Syndicated from Pondering From the Pacific

Season of Advent 2018 Year C – First Sunday: The Epistle Passage – A time of blessing and well wishing

“How can we thank God enough for you in return for all the joy that we feel before our God because of you? Night and day we pray most earnestly that we may see you face to face and restore whatever is lacking in your faith.”(1 Thessalonians 3:9)
It took some time to find my entry point for this passage. Paul undoubtedly felt a warmth and paternal care for the people of Thessalonica. At first I thought Paul felt there was something lacking in their faith that needed to be remedied. But after some thinking and pondering, what I realized was that Paul desired to make their faith as complete as possible. Not a paternal authority correcting them, but a caring father desiring what was best for them. At that point it was an easy step to see it as an “Advent” wish for a more joyful future of faith for them. And is that not part of Advent? The wish and desire to bestow something extra on another? Paul’s prayer for the Thessalonians could be seen as a blessing for their future.
“Now may our God and Father himself and our Lord Jesus direct our way to you.
And may the Lord make you increase and abound in love for one another and for all, just as we abound in love for you.
And may he so strengthen your hearts in holiness that you may be blameless before our God and Father at the coming of our Lord Jesus with all his saints.” (Verses 10 – 13)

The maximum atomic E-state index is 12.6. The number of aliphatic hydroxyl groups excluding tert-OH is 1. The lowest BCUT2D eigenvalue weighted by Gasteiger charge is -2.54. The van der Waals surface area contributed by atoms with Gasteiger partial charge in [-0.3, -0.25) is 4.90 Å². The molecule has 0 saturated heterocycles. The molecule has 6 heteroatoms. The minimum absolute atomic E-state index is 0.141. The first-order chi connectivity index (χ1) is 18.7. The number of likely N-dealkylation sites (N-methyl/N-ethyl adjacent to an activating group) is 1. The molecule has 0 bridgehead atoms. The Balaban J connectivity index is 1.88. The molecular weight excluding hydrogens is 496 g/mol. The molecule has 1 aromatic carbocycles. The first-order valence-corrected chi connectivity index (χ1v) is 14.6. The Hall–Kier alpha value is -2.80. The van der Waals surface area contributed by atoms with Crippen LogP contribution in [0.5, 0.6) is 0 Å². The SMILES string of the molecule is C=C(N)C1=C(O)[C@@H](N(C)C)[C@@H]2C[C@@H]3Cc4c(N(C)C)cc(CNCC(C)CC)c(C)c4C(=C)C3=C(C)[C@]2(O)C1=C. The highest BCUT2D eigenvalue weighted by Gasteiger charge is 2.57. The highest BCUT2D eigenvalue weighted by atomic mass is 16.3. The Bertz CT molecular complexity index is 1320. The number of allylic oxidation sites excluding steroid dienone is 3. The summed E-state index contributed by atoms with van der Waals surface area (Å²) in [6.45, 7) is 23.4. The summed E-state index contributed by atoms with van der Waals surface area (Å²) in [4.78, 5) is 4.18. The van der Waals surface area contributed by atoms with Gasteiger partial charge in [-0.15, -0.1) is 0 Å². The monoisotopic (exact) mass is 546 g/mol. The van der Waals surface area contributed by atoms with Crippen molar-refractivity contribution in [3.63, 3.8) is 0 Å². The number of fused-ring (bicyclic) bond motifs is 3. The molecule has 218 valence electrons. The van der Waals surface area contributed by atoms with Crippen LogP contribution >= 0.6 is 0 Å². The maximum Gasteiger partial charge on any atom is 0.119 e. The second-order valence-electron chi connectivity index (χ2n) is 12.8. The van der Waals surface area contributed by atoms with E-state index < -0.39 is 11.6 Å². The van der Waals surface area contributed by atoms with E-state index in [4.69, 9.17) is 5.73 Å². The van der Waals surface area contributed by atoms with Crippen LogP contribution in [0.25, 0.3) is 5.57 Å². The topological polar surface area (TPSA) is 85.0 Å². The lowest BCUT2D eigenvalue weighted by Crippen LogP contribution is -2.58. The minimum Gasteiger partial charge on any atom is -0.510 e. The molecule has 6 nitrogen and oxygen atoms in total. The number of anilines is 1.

Paul says again he earnestly desires to see them. And he desires them to love each other as he loves them. And further that they may be ready for then the Lord Jesus returns to earth. Now we know that Jesus did not return; but perhaps they were ready when death took them from this world. And in a way Paul did see them again when they were reunited in heaven. As to the love they were to have for each other that was equal to the love Paul had for them, we do not know. Loving one’s fellow believer is hard enough; loving those who are not of your faith circle or tradition is an even greater stretch. But, that is the calling of Advent and Christmas – to love one another. We talked about that yesterday.
As is so often the case when Paul prays, he prays what I would pray myself. That my words may find their way to all beloved readers, whatever your/their faith traditions would be. That my beloved readers would show the care and concern to others that I feel for all of you who, although nameless to me, are still beloved to me. And that you may be ready, or made ready for this Advent & Christmas season! Selah and Shalom!

Syndicated from Pondering From the Pacific

Rerouting the Romans Road: Audience and Purpose of Romans | S2 E2 (EP-70)